Same here. I spent 40 years in a career in residential real estate sales. Over the years, I was inside of thousands of homes, looking into every room. It was always astounding to me how many homes, the vast majority of which, had no music and no books. Big screen TV’s, yes ... but no music and no books. Go figure.

Frank
My Grandfather opened a record store over 70 years ago that my father still runs today. I worked there as a teenager and have always been around music.  
These are some really interesting answers and stories. ...keep em coming. ...l will tell you mine as short as possible. .......
When l was a teenager back in the late 70's early 80's my best friends father was making the framework for Apogee speakers out of his machine shop . .His father had a pair of 7ft.tall Apogee ribbon speakers in his living room along with twin JBL 18 in. subwoofers......Krell amplification. ..and vinal as a source. ..this was our weekend party system as high school teenagers. .....l was hooked for life after that......
As above, I concur with MG- a better, well-defined soundstage.
I will add - a better presentation and sound via better Audio gear.Happy Listening!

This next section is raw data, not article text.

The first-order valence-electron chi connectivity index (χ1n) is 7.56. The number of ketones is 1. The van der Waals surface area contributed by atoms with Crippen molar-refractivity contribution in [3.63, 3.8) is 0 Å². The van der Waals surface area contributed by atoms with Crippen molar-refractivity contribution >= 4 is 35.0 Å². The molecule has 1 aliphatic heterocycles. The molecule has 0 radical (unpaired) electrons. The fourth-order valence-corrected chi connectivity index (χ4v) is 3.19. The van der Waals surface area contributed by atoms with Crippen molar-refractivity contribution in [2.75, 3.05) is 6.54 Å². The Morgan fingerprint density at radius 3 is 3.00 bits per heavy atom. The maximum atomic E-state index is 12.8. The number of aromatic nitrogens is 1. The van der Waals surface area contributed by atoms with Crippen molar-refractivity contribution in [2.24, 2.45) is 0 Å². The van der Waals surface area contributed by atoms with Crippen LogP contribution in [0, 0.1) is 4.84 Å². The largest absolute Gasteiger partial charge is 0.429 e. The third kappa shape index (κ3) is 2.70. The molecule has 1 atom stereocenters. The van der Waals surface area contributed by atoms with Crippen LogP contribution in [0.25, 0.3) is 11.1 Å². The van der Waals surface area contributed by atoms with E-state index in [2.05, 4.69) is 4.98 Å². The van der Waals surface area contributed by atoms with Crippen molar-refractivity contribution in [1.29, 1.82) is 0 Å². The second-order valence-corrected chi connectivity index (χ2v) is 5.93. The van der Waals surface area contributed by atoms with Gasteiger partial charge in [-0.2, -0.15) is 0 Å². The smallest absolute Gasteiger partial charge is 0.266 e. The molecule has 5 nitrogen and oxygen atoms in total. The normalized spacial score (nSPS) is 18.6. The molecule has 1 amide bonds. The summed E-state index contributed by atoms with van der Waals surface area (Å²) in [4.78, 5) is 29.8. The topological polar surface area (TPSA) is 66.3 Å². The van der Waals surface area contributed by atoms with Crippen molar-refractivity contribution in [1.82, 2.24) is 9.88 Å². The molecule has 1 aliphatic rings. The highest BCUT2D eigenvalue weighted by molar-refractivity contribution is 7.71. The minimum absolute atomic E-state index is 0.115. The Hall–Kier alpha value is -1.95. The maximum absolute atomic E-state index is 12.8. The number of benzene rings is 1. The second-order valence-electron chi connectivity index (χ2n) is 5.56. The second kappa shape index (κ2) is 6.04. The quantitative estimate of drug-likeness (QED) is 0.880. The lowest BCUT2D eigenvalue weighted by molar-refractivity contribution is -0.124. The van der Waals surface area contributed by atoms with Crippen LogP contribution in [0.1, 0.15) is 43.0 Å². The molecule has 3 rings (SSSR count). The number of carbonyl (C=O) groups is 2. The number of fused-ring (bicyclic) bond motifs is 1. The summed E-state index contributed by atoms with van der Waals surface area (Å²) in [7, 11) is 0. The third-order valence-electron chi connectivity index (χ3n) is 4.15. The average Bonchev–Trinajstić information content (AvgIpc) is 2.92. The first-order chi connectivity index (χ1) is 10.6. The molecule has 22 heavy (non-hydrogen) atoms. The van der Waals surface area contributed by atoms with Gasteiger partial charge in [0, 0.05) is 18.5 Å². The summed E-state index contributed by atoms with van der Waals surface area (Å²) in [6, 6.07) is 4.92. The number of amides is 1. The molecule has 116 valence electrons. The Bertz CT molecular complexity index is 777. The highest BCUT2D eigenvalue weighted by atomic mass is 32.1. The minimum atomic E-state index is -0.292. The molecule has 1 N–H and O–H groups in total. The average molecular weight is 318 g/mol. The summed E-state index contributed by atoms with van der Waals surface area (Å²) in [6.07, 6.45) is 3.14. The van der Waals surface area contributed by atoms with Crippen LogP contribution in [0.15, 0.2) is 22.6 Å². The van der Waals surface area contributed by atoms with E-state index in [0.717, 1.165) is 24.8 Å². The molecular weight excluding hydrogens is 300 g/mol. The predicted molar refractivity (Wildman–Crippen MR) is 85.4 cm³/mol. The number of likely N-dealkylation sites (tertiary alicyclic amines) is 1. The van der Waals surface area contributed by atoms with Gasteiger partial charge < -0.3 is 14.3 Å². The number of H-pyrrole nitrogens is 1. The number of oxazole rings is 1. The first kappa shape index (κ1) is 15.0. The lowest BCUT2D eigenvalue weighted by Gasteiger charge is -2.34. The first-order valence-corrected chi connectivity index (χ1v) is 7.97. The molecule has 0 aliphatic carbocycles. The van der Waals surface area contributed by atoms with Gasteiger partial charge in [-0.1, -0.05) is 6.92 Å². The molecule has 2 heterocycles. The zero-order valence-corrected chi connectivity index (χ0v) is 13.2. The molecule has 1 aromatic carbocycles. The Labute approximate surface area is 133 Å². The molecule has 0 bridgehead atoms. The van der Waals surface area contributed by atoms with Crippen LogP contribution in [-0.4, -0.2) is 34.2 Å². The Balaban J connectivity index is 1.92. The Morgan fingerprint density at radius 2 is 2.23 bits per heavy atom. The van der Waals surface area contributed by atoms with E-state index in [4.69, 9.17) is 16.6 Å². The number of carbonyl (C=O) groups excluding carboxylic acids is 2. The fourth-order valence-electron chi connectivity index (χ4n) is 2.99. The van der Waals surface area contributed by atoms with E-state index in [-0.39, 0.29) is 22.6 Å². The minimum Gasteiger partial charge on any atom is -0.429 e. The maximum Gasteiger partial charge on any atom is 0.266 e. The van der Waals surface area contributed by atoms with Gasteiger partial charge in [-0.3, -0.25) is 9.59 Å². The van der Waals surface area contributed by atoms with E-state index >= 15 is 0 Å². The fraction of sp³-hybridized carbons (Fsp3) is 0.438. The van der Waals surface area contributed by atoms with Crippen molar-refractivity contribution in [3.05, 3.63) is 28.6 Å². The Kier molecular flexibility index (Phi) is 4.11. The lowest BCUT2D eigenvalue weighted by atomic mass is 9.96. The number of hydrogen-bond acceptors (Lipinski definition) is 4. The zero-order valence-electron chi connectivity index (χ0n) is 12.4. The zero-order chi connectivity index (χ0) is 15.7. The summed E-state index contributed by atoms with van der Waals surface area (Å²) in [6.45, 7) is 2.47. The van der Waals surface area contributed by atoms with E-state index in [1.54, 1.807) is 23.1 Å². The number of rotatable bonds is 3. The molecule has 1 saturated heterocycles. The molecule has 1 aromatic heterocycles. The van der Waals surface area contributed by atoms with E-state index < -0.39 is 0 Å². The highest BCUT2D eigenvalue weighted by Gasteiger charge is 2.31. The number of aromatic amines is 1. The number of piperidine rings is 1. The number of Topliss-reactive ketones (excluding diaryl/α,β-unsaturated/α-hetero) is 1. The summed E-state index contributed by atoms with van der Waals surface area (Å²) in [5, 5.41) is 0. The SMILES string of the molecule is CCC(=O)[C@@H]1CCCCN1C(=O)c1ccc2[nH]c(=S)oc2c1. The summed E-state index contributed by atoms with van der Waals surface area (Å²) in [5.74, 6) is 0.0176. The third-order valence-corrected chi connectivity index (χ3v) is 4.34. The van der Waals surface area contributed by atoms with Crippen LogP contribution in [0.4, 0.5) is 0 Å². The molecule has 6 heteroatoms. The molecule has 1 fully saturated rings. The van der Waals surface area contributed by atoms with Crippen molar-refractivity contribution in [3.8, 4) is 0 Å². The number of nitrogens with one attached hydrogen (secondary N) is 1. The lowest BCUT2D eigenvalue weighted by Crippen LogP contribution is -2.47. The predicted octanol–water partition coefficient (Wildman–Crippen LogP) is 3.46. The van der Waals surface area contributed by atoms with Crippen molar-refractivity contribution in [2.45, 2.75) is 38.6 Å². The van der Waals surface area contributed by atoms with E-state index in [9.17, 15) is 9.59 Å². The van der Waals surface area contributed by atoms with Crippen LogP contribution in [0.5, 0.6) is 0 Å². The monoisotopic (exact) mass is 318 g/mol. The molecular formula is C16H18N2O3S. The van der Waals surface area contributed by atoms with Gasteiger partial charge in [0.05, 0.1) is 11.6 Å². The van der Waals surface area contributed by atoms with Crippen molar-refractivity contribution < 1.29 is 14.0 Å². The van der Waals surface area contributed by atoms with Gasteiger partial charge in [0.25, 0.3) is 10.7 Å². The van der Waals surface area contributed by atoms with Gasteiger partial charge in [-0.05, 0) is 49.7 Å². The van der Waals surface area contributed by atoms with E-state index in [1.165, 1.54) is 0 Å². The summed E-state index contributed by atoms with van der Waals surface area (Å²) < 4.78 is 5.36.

I have always been attracted to live music. Anything that vaguely sounds like music and rhythm, attracts me. There could be a guy doing a solo act with plastic drums and singing - I stop and listen. Fascination for "music in general" and trying to get it as close as "alive" is what got me into hi-fi.
I’ve been a music fanatic for as long as I can remember but I also have long had in interest in sound, recorded, reproduced sound, sound quality.   When I was young one of my favourite things was to use my tape reorder to just record walks in my nieghbourhood or goofy skits with me and pals, then listen at night in bed and enjoy “reliving” the event listening to the tape recording.

So the combination of fascination with both music and how it is reproduced is a natural fit I guess.  (Plus my dad introduced high end audio in to our home which also grave me the bug).

For the same reason I'm into breathing.
"BASS" - and all that it implies. (as in good, clean, deep)